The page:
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Kosovo - Health and safety
With Dr Felicity Nicholson
At the time of writing, health insurance was not compulsory in Kosovo, although having such insurance is a good idea. Kosovo runs a health service subsidised by the general budget. This means that you do not pay for the medical staff themselves in the centres. You will, however, be expected to pay for X-rays, tests, bandages or medicines. Generally speaking these are not expensive. Receipts are issued on request. Most UK travel insurance policies will now cover Kosovo as it is no longer on the list of places prohibited by the UK Foreign Office, but do check the small print.
Travel clinics and health information
A full list of current travel clinic websites worldwide is available on ISTM. For other journey preparation information, consult NaTHNac (UK) or CDC (US). Information about various medications may be found on NetDoctor. All advice found online should be used in conjunction with expert advice received prior to or during travel.
Kosovo is very safe for internationals. While it always pays to take care of your belongings, street crime and petty theft in Kosovo are low and violent crime rates are much lower than in many Western cities. Most internationals, especially women, not only are very safe but also feel very safe in Kosovo, though should take the same precautions as elsewhere.
Kosovo is still a former conflict zone and demonstrations or violence occur sporadically. Usually such events can be foreseen and you should always avoid an area where a demonstration is announced (often there will be posters ahead of the event) or where a large crowd is gathering. Gun and knife ownership in Kosovo is still quite high so again it is strongly advised to keep away from any scuffle or argument, though in general, random acts of violence or robberies are rare. For the same reason be aware that it is still the Balkan culture to shoot into the air by way of celebration, including at weddings and on New Year’s Eve. There is also no control on the sale of fireworks and before New Year and Independence Day on 17 February Kosovo’s streets are flooded with stalls with cheap fireworks which would more than likely be banned or restricted elsewhere in Europe. These are all let off without any control or consideration. For this reason, it is best to take extreme care or, of course, you can safely watch the gunfire and fireworks from indoors or from a balcony.
While Kosovars may like to talk politics, there is a time and place for everything and it may not always be sensible to voice your views loudly in a heated situation.
If riots or unrest do develop in Kosovo, then it is possible that the mobile-phone networks will be shut down, as they were previously used in the March 2004 riots by the rioters to co-ordinate their activities. Shops will also close to avoid looting. While the likelihood of that happening is extremely low, it is worth bearing this in mind to ensure that you have enough food and an alternative means of contact or messages, eg: access to a land line or the internet.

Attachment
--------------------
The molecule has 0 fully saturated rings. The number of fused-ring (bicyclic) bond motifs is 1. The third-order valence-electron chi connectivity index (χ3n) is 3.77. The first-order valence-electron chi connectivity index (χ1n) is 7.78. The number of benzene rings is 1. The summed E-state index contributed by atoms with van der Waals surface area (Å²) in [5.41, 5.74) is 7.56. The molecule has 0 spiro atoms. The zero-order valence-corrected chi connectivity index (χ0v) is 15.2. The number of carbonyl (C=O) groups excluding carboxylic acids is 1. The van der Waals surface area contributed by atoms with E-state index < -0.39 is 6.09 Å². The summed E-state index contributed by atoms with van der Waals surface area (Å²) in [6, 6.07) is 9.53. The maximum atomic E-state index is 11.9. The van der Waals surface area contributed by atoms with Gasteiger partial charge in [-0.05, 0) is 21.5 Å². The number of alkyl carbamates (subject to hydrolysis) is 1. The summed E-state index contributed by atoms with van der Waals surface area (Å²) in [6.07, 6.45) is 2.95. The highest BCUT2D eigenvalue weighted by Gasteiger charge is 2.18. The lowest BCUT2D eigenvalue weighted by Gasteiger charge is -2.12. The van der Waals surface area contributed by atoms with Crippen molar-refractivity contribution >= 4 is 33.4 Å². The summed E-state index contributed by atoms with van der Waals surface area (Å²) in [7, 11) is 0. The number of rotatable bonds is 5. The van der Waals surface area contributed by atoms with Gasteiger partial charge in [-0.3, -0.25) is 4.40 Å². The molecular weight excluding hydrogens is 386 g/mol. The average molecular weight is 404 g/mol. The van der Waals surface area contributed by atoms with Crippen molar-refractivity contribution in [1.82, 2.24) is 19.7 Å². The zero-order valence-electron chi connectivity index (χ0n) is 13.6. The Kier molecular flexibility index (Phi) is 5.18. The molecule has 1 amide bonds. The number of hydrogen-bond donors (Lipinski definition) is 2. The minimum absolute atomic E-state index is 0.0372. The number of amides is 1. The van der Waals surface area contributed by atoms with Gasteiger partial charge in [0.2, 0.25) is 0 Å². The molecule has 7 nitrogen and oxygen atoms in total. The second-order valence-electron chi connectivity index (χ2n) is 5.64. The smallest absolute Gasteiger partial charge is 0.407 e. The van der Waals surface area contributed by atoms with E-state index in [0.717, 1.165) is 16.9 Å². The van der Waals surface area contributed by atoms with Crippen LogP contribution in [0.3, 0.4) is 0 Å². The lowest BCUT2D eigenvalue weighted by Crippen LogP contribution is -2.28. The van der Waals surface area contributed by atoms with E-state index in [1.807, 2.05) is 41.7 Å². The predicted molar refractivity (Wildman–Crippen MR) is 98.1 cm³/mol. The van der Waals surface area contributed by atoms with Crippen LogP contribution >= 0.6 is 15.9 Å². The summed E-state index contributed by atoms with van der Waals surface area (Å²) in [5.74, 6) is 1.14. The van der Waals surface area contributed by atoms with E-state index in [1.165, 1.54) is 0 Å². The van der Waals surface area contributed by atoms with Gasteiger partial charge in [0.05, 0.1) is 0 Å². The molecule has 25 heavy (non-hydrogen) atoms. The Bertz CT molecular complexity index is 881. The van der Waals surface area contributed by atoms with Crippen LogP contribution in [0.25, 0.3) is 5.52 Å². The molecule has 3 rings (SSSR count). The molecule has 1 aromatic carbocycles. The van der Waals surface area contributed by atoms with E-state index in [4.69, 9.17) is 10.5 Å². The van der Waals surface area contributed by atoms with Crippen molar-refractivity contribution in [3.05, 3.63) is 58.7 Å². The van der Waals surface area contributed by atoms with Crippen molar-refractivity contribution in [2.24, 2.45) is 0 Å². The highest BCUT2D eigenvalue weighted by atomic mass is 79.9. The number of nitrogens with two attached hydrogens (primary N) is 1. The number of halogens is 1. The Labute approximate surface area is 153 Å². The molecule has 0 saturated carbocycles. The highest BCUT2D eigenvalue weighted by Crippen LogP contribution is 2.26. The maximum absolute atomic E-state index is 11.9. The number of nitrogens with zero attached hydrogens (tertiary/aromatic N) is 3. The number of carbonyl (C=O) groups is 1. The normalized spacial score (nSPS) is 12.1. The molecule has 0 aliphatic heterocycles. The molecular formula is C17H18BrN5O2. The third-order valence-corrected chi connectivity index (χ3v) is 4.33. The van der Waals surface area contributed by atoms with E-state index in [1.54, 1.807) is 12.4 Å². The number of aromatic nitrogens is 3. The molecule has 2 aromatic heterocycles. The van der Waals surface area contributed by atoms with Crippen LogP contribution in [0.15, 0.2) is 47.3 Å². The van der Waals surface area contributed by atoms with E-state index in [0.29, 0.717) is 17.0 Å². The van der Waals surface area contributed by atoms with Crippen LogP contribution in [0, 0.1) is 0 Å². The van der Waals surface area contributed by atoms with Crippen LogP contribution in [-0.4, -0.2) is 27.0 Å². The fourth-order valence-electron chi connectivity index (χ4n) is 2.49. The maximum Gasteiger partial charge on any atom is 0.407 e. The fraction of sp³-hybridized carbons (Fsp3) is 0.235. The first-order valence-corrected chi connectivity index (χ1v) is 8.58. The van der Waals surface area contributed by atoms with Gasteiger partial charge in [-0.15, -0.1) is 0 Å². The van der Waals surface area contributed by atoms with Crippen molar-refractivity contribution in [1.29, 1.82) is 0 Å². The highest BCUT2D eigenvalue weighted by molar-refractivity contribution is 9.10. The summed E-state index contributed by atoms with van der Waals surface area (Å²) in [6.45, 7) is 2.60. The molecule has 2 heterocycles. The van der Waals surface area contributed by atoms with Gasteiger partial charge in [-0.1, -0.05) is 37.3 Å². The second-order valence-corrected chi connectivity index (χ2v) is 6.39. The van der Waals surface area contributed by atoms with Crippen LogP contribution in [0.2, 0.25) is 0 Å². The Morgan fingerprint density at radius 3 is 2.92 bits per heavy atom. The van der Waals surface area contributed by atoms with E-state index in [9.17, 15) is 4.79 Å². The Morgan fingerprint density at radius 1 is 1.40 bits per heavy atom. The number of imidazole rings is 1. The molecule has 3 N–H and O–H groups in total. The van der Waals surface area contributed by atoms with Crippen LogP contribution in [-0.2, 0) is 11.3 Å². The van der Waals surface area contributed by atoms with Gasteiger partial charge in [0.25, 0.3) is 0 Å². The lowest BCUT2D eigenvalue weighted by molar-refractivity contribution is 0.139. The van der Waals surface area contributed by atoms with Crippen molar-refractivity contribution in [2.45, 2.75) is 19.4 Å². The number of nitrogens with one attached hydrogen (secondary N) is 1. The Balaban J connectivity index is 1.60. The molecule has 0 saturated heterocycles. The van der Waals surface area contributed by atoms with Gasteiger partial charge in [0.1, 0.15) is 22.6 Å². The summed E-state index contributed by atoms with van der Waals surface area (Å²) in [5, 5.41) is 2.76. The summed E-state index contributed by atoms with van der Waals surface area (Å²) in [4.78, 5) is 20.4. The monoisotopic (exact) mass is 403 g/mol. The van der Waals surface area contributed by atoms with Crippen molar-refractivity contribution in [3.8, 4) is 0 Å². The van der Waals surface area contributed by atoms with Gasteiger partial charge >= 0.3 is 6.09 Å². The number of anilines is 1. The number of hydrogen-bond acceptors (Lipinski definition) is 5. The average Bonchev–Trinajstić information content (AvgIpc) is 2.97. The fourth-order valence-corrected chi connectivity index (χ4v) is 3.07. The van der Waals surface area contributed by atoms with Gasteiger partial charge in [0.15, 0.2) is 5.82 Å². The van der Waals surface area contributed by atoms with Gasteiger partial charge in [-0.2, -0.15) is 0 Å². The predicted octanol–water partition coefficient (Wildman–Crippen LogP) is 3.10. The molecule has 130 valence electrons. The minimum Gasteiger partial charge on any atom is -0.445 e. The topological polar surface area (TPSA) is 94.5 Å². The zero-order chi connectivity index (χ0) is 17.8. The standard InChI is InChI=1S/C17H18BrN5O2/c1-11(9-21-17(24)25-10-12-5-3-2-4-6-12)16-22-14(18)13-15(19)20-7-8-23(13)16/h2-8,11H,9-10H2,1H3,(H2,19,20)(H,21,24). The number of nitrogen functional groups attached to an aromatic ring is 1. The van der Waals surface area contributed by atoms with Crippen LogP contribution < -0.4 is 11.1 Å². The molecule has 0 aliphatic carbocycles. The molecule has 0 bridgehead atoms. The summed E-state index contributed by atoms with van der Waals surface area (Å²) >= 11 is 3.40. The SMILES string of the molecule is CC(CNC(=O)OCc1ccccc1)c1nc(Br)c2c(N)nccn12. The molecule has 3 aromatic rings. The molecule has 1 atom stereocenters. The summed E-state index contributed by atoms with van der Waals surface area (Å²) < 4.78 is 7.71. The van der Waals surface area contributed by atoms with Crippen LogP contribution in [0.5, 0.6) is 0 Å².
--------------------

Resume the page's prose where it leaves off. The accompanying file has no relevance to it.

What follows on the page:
All in all these risks are statistically incredibly rare, and overall more internationals are injured from car accidents or pot-holes. Many manhole covers are stolen for scrap metal and therefore open drains are a common hazard and are easily missed in daylight hours, let alone on a dark night. The story of the international who fell down a hole is all too common.
Kosovo police (KP)
The KP is generally regarded as one of the success stories of the new state. They are not perceived to be very corrupt and are generally helpful and friendly. Having said this, from a Western perspective you may find any visit to the police confusing and rather bureaucratic with many pieces of paperwork with puzzling purposes, and it may be best to take or arrange for your own interpreter if your visit is planned. If you come into contact with the police, as with anywhere the key is to show respect and co-operation and this will get you a long way.
Gay and lesbian travellers
Although changing slowly, Kosovo remains a conservative society and homosexuality/lesbianism is not openly discussed or demonstrated and is still regarded as taboo. This is not to say that there are not clubs or meeting places and there is a definite underground scene, particularly in Prishtina, Peja and Gjakova. More than anything you should be aware that while it may be fine for internationals to ‘come out’, this is not yet a feasible option for many Kosovars where the family pressure is strong. Exposing the clubs or bars just now may harm them rather than help them.
Like parts of the Middle East and Turkey, you may see men walking arm in arm. This is a sign of friendship rather than homosexuality so be careful of the consequences of misinterpreting it.
Children in Kosovo
Kosovars simply adore children and the streets are full of them playing on their own outdoors. Taking your child to a restaurant is not taboo. There are several international kindergartens and an English- or German-speaking dedicated nanny working from 09.00 to 17.00 only costs around €300 a month. You will almost never have to worry about finding a babysitter as your landlord or colleague will magic one up from somewhere. There are now plenty of shops selling nappies and good baby-food brands (including baby milk), buggies, car seats and other baby gadgets.